What is a theory of change?

Policy interventions are sometimes pitched as magic solutions: 'If you lower taxes enough, the economy will automatically create jobs.' Or 'if you give students computers, they'll automatically get better grades at school.' This is the language favoured by politicians, who need to have catchy headlines next to their photos in newspapers. This is simple language.

When it comes to formulating and implementing your intervention in the real world, these simple mental models don't work anymore. Things should no longer be thought of as automatic. There should be something in the middle that joins our lever to a fulcrum that makes it pull a rope that opens a lid that lets the food fall down into your cat's bowl. Thus, policy analists (contrary to politicians) tend to see interventions as Rube Goldberg machines:

Our Rube Goldberg machines are called theories of change (ToC.) They simplify how the world works so we can figure out how our intervention is supposed to cr…

Tackling the COVID-19 crisis collaboratively

This weekend was a little bit different for me. I signed up for the COVID-19 Policy Hackathon organised by the Stanford University Economics Association, the MIT Undergraduate Economics Association, and the Business Association of Stanford Entrepreneurial Students. This was a collaborative exercise in which you teamed up with people from all over the world to come up with policy proposals. The proposals had to be aimed at addressing pressing social issues caused by the COVID-19 pandemic.
My team's policy memo can be found here. We proposed an ammendment to the CARES Act to help the Navajo nation combat the crisis more effectively. The Navajo nation (Arizona, Utah, New Mexico) has an alarmingly high infection rate (see US map) and, as of June 14, 311 deaths out of a population of just under 200,000. There were lots of excellent proposals coming from other teams. One of them that's particularly clever is this one by team 75.
I'm so grateful for this amazing opportunity. Perhap…

Flatten the curve in your browser here!

'Flattening the curve' has been the reason why we've been encouraged to stay home and restrict our social interactions. When you flatten the curve, you make sure that not too many people get COVID all at the same time, and that's good for your country's healthcare system.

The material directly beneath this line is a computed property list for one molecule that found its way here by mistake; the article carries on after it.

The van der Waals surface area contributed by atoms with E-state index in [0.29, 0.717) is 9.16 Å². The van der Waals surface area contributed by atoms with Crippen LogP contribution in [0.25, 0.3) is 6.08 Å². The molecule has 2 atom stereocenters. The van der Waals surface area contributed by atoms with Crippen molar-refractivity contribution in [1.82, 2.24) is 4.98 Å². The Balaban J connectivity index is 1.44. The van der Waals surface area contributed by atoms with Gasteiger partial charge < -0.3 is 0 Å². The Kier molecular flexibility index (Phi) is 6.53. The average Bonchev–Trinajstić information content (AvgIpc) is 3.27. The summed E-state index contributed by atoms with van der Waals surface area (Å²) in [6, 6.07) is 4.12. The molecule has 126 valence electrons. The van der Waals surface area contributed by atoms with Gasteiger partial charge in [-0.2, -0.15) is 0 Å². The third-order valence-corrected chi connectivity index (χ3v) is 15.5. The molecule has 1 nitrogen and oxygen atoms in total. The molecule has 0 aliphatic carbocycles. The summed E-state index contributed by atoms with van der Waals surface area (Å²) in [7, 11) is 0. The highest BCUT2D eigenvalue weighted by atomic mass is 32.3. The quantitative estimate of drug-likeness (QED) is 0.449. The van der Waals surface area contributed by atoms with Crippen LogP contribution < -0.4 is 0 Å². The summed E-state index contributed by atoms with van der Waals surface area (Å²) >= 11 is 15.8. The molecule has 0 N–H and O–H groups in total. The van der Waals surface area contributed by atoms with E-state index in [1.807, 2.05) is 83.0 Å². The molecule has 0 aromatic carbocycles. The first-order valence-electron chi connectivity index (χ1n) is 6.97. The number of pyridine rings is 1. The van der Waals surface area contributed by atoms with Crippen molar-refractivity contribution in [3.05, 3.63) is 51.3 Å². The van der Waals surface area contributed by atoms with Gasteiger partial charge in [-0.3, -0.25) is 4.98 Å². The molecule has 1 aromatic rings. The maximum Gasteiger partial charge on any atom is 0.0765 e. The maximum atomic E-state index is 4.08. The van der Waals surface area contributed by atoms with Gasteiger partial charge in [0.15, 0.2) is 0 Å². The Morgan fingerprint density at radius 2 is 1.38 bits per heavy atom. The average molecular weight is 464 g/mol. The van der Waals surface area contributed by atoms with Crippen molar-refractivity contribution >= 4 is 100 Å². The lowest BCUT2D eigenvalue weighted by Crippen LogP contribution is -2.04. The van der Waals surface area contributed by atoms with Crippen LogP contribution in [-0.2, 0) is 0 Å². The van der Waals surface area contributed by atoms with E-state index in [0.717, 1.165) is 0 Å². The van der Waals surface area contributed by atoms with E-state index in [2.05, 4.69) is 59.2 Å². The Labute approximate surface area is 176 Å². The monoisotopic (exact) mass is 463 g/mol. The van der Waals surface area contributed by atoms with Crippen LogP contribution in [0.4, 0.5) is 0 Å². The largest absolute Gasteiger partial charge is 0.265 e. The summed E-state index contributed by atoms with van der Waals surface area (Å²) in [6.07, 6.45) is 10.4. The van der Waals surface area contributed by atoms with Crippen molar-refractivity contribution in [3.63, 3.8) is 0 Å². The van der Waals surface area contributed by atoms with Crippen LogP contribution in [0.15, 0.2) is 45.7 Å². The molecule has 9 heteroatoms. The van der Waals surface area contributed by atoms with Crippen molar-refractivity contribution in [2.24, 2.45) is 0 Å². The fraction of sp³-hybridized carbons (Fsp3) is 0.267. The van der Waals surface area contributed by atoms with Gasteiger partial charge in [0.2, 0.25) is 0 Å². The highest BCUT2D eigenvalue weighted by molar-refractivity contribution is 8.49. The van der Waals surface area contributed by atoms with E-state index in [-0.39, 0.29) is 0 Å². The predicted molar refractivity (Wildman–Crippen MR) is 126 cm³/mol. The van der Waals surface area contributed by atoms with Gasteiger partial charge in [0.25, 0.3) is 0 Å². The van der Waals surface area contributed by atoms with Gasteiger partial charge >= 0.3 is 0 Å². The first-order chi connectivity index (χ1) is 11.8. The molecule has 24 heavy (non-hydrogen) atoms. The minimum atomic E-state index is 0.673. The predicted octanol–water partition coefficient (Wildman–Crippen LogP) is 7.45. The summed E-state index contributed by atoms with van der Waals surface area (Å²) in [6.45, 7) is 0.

To understand the spread of an epidemic, scientists use a variety of mathematical models, the simplest of which is the SIR model. SIR stands for Susceptible, Infected and Recovered, which are the three states that every person in the country can take. Like this:

You start being susceptible. With a certain probability (infection rate,) you become infected. And then, you recover, according to the recovery rate. With some illnesses, post-infection immunity isn't granted, so there's a loss of immunity rate as well. If you lose your immunity, you become susceptible again.
The curve that we are interested in is the I curve.
Now it's time to flatten it. I've created a dynamical model with 10,…

What is a ratio?

When doing data science, understanding the concept of ratio can be useful. We use ratios to mean how much of something there is for a certain amount of another thing. For example, in a pair of shoes there is one shoe for each foot, so there is a ratio of 1 to 1. If you happen to have lots of pairs of shoes, say 48 pairs, the ratio between your 94 shoes and your two feet is indeed 48 shoes for each 1 foot.
Ratios are usually expressed like a:b and are read 'a to b' or 'there are a units for each b units.' So, the ratio between shoes and feet would be 48:1 (forty-eight to one) because you have 48 left shoes and 48 right shoes, that is, 48 shoes for each one of your feet.

The women:men ratio in the world is roughly 52:50 (fifty-two to fifty) meaning that for each 50 men there are 52 woman. You can simplify this ratio and divide both terms by a common divisor and get a ratio of 26:25, which is equivalent.
Think of a bowl filled with balls. There are 11 balls inside it, 4 are …

Some intuition on time series analysis

Time series are table columns that can be plotted against time. When we analyse them, we often want to forecast their values. How do we do it? Read on.
There are basically three strategies to forecast time series: i) Use your judgement, ii) predict using other variables (eg., predict the price of cars with data about the price of steel,) and iii) use the past values of the time series itself. The first one is too subjective, and the second one tends to be too complex (it makes use of bias-prone econometric techniques.) So most of the time we go for the third option, which is called, in parlance, extrapolation.
You can extrapolate by finding a trend in the past data, weighting each value equally, and applying it to the future. Or by using autoregression, which means that you use the raw past values to do the prediction. Or you can apply moving averages, which is like autoregression, only now you smooth the past values to reduce the noise in them. But oftentimes the most convenient method…